The description in the petition was apparently definite enough to enable Mr. Walton to go over the proposed road, for, as stated, he testified as to the contour of the land crossed and the character of the soil. When asked if he could draw on a map presented to him where the proposed road runs, Mr. Walton answered, "I think fairly close." When it is considered that the course of the proposed road, as described in the petition, enters relators' land where the center line of section 30 bisects the northerly boundary thereof, and proceeds thence in a southerly direction following the center line so far as the topography of the land will permit, and when it is also considered that the distance across this eighty acres, if level, would be 1,320 feet, or approximately so, and that the distance according to the description is approximately 1,400 feet, it is apparent

 Aug. 1943    .] STATE EX REL. WALTON v. SUP. CT. 821

that the road follows pretty closely the center line above referred to. We are satisfied the description contained in the petition meets the requirement of 921, supra. The purpose of the requirement is, of course, to inform the owner as to what property petitioner is seeking to appropriate.

[6] There does not seem to be any question but that the description of the land sought to be taken was sufficiently described in the petition and marked on the ground to enable relators to follow the line of the proposed road, but relators' claim that the description is insufficient seems to be based on the contention that the land sought to be taken is not described with engineering accuracy; that is, we assume, by metes and bounds, or courses. We are satisfied that in such a case the petition is not vulnerable to attack other than by a demand to have the land described with more particularity. See State ex rel. Chelan Electric Co. v. Superior Court, 142 Wash. 270, 253 Pac. 115. In the cited case, we stated:

"The second contention that the description of the property sought to be condemned is insufficient was raised in the trial court at appropriate times by objection to the jurisdiction, and also through motions to make more definite and certain. An investigation of the notice shows the property is described by courses technical in their wording, and evidently prepared by a civil engineer versed in such matters. They may not be as full and sufficient as respondents desire, but we think them not so insufficient as to deprive the court of jurisdiction. Whatever defects they contain can well be cured upon demand. The trial court did not pass upon the motion to make more definite and certain, and deferred ruling thereon. We must assume that it will grant the motion, if the showing requires it."

See, also, State ex rel. Woodruff v. Superior Court, 145 Wash. 129, 259 Pac. 379.

It also seems to us that, from the wording of the statute, some discretion must be vested in the trial court to determine in the particular case whether or

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not the land to be appropriated is described with reasonable certainty. The statute provides no specific yardstick to follow.

[7, 8] It is also contended by relators that the court erred in permitting oral evidence by respondent of ownership of the land upon which the timber is located, the removal of which necessitates the construction of the proposed road.

We are unable to agree with this contention. The principal question to be decided in this condemnation proceeding is whether or not a way of necessity is reasonably necessary over the land sought to be appropriated for the purpose of reaching respondent's land upon which the timber which respondent desires to remove is located. In our opinion, the question of the ownership of the land to be served is a collateral question, in which case such ownership may be proved by parol evidence. We stated in Littlefield v. Bowen, 90 Wash. 286, 155 Pac. 1053, Ann. Cas. 1918B, 177:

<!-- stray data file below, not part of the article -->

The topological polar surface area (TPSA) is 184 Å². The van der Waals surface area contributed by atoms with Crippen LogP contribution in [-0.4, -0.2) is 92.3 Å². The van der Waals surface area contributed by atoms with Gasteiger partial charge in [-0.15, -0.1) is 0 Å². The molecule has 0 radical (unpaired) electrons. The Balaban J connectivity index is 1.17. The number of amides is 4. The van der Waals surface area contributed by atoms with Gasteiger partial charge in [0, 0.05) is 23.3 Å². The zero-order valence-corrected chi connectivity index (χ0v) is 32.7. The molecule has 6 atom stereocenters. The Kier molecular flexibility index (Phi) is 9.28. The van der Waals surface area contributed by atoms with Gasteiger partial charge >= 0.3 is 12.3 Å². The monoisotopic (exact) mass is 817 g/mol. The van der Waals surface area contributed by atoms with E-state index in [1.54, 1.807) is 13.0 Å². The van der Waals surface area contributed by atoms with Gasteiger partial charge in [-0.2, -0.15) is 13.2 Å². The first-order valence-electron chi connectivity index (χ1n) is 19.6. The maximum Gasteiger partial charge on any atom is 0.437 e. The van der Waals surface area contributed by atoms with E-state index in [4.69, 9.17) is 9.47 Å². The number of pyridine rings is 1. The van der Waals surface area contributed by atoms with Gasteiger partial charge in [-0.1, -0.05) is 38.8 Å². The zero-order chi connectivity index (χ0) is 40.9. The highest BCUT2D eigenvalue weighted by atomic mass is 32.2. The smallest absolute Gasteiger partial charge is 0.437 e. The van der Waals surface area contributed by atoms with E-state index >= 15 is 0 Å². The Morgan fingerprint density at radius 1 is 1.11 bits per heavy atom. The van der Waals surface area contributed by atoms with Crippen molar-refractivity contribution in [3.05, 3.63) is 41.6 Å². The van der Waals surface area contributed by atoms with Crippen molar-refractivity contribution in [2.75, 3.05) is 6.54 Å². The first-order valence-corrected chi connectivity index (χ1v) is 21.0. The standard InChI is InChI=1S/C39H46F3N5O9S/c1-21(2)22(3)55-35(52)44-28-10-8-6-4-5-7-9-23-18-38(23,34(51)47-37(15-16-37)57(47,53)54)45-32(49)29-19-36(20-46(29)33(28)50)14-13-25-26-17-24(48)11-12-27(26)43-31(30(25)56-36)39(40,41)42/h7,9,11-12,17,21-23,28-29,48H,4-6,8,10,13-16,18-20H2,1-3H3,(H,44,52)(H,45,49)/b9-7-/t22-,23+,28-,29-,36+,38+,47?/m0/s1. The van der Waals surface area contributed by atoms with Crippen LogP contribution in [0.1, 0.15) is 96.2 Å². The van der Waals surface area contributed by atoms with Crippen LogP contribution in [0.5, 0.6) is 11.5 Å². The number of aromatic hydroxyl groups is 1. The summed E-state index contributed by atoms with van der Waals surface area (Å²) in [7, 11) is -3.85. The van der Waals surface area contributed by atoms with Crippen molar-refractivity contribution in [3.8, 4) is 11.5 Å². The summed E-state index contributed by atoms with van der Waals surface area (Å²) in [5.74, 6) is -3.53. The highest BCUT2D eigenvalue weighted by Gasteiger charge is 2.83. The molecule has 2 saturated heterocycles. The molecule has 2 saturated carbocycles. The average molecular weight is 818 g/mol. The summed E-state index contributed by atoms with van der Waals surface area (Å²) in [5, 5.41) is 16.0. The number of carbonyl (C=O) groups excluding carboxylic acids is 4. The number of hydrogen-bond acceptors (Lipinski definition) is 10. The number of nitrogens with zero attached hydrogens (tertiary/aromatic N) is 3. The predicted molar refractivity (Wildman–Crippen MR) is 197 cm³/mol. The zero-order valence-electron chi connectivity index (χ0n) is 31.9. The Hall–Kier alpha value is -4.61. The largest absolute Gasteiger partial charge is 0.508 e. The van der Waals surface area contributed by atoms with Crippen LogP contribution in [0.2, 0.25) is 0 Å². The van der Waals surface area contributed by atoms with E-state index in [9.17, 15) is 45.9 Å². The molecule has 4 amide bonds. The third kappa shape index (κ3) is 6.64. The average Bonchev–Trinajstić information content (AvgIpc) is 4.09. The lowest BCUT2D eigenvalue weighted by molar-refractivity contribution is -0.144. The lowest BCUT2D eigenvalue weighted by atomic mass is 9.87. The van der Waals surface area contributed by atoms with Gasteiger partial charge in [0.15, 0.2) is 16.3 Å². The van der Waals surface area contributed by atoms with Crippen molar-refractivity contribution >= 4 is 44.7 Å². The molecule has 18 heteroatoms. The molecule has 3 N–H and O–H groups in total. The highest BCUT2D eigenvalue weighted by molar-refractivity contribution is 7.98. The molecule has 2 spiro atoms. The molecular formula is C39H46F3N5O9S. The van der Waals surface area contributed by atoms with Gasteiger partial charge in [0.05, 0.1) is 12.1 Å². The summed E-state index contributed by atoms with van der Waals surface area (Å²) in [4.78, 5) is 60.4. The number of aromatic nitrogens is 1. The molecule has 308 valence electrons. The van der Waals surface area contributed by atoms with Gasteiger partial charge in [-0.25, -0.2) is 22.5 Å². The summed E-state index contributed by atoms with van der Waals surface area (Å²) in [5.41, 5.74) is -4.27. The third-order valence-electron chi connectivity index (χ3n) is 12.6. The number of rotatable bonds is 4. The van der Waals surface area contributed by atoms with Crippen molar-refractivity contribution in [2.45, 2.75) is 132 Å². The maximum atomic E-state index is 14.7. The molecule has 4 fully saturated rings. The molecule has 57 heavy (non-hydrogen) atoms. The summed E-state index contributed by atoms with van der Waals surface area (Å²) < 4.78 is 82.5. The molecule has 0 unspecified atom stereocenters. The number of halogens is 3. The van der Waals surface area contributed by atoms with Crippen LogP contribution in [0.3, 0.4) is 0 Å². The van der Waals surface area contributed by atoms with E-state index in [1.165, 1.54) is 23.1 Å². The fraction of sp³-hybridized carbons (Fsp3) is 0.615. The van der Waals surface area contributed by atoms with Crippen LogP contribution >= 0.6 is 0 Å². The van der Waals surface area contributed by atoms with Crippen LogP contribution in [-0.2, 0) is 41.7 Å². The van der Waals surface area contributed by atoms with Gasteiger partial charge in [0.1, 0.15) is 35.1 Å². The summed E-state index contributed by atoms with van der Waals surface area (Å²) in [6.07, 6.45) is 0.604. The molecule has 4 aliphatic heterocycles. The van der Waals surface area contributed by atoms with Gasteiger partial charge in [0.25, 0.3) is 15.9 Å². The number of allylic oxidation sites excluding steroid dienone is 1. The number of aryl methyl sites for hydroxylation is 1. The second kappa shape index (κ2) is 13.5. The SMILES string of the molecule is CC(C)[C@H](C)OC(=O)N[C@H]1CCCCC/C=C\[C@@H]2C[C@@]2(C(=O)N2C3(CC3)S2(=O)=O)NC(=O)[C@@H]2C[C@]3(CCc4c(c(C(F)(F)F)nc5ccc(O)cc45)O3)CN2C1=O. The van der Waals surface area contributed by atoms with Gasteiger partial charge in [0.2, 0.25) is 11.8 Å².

"As to the other ground of the objection, it is, of course, a general rule that, when the title to real estate is directly in issue, the best evidence of title consists in the muniments of title such as deeds, mortgages, patents, wills, etc.; but when the title to real property is not directly in issue, or where only a prima facie showing of title is necessary, the rule as to best evidence does not apply and ownership may be proven by parol. 12 Ency. Evidence, 544."

[9] While the above contentions, based upon assigned error, were the only contentions stressed by relators on oral argument, relators do, in their brief, assign error on the court's allowance of a trial amendment to the petition.

The description in the petition is for an easement for a logging road thirty feet in width, together with the right to make any and all necessary cuts and fills. The trial court indicated that in his opinion, under this description, respondent was limited to a right of way thirty feet in width, and that any cuts and fills

 Aug. 1943    .] STATE EX REL. WALTON v. SUP. CT. 823

made must be within the thirty feet. Thereafter respondent asked to amend the petition by changing the words "together with the right to make all necessary cuts and fills," appearing in paragraph two of the petition, to read, "and in addition thereto the right to take such additional land as may be necessary to make cuts and fills." The court permitted the amendment to be made. Without discussing the question of whether or not there is, in fact, any difference between the meaning of the words in the petition and those contained in the amendment, we are clearly of the opinion no prejudice could or did result to relators by allowing the amendment to be made. The trial court clearly acted within the discretion vested in it in allowing such amendment to be made.

For the reasons herein assigned, the order of the trial court is affirmed.

SIMPSON, C. J., MILLARD, STEINERT, and MALLERY, JJ., concur.

September 27, 1943. Petition for rehearing denied.